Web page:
But the managers of two of Viacom's best known brands, Nickelodeon and Nick at Nite, agreed to share at least a broad sketch of what they intend to do. David Vogler, the recently appointed executive producer of Nickelodean Online, created an outline characterising Nickelodeon's interactive goals.

"The world of Nickelodeon Online is similar to the world Alice encounters through the looking glass," the outline reads. "It is an alternate universe, a place that is utterly impossible and complete engaging. It does not share the same logic and points of reference of the everyday world... Nickelodeon Online is a totally enveloping world that playfully subverts the medium ... it is not driven by "educational" guidelines or adult agendas. It's about the things that matter to kids and that immediately affect their world."

And here's what Vogler writes about Nick at Nite's future online space: "The Nick at Nite Online service will be the pre-eminent nerve centre for all aspects of classic TV and pop culture. It is the ultimate theatre, library, clubhouse and meeting place for the millions who have the common bond of 'Good TV.' In a sense, it is the virtual rec room for the TV generation... Nick at Nite Online is also the place for interaction with classic ads, games, music, products, experiences, events, movies and other forms of pop culture."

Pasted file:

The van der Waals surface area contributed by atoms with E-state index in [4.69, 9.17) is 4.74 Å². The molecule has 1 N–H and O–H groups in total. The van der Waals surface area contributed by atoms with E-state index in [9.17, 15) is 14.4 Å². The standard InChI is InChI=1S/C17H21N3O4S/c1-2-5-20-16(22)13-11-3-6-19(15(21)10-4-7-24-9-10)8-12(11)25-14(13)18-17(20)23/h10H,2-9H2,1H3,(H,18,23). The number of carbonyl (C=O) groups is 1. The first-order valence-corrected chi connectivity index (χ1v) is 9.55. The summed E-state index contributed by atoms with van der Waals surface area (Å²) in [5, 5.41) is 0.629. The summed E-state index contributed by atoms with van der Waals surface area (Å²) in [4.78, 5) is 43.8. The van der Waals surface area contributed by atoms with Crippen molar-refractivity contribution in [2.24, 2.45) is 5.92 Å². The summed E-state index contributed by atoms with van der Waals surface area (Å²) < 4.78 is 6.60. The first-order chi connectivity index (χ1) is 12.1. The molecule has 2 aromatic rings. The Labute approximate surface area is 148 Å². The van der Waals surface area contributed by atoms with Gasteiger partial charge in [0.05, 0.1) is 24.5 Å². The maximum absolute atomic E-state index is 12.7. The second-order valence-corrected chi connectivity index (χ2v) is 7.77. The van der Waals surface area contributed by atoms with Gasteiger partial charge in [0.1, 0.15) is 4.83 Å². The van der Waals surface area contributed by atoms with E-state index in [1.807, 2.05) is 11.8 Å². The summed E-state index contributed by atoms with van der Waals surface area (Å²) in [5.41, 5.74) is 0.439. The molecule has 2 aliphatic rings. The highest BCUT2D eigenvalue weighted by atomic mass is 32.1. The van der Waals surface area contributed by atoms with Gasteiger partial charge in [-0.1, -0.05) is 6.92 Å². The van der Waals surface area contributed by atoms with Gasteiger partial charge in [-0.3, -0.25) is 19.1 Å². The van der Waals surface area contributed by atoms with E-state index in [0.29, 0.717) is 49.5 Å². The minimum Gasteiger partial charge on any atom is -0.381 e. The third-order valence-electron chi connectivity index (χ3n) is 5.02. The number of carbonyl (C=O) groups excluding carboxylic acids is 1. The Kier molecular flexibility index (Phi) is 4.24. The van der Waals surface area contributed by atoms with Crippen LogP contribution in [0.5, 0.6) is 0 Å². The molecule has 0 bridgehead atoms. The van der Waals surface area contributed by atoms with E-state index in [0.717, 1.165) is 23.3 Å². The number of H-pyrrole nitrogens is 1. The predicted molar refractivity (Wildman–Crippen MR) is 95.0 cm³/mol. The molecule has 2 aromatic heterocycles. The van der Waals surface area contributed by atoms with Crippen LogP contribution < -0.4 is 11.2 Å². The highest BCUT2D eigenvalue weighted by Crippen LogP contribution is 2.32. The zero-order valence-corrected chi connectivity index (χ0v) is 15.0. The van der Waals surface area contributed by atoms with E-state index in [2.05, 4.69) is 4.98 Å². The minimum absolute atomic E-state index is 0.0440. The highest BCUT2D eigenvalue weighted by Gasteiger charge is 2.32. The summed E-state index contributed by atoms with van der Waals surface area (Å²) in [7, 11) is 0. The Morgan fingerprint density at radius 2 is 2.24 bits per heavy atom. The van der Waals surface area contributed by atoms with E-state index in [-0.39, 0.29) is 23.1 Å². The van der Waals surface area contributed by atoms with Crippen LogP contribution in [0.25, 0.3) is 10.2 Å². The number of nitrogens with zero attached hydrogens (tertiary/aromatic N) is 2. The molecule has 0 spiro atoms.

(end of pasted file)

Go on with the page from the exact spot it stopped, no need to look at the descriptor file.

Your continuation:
Viacom executives are secretive about details of their interactive and online plans, but they sound like more than another Web site cluttered with shovelware. Ask Michele DiLorenzo about that online future and she gets almost rhapsodic. "Look at a product like Director's Lab," she points out, referring to one of Viacom New Media's first software applications, a multimedia authoring product that manages to weave drawing, video and audio clips, and text into a friendly, Nickelodeon-like experience that even adults enjoy fiddling with. "You could certainly imagine something similar to that being a piece of this interactive place called Nickelodeon. Nick is about empowering kids. And Nickelodeon's Director's Lab is absolutely the ultimate product for empowering kids. Letting kids know that they should be inquisitive, that they should ask questions, that they should explore, that they have more power than they think, that they're creative..."

I interrupt this litany, struck that Viacom is making tools that are essentially teaching kids to make interactive television. "It sounds like a training tool for the people you want to hire in ten years," I say. "It absolutely is!" she replies.

Can This Be Done?

Back when there was still a Media Kitchen, I stopped by to visit executive vice president Nick Iuppa, who four weeks later was considering whether he wanted to move his family out to New York to comply with Darby's unexpected restructuring. Perhaps in a fit of wishful thinking, Iuppa had compared Viacom to the Ancient Roman Empire. "They were very good at creating autonomous countries that they had taken over. Those countries depended on Rome for protection. Viacom has respect for the identity and structure of each of its operating units."

That was certainly true for Virgin Interactive Entertainment - a mature and respected games business with $120 million in revenues, more than 100 titles across three platforms, and a strong brand name. By all accounts, Biondi plans to leave the company alone with its affiliated studios and excellent distribution network. For the moment.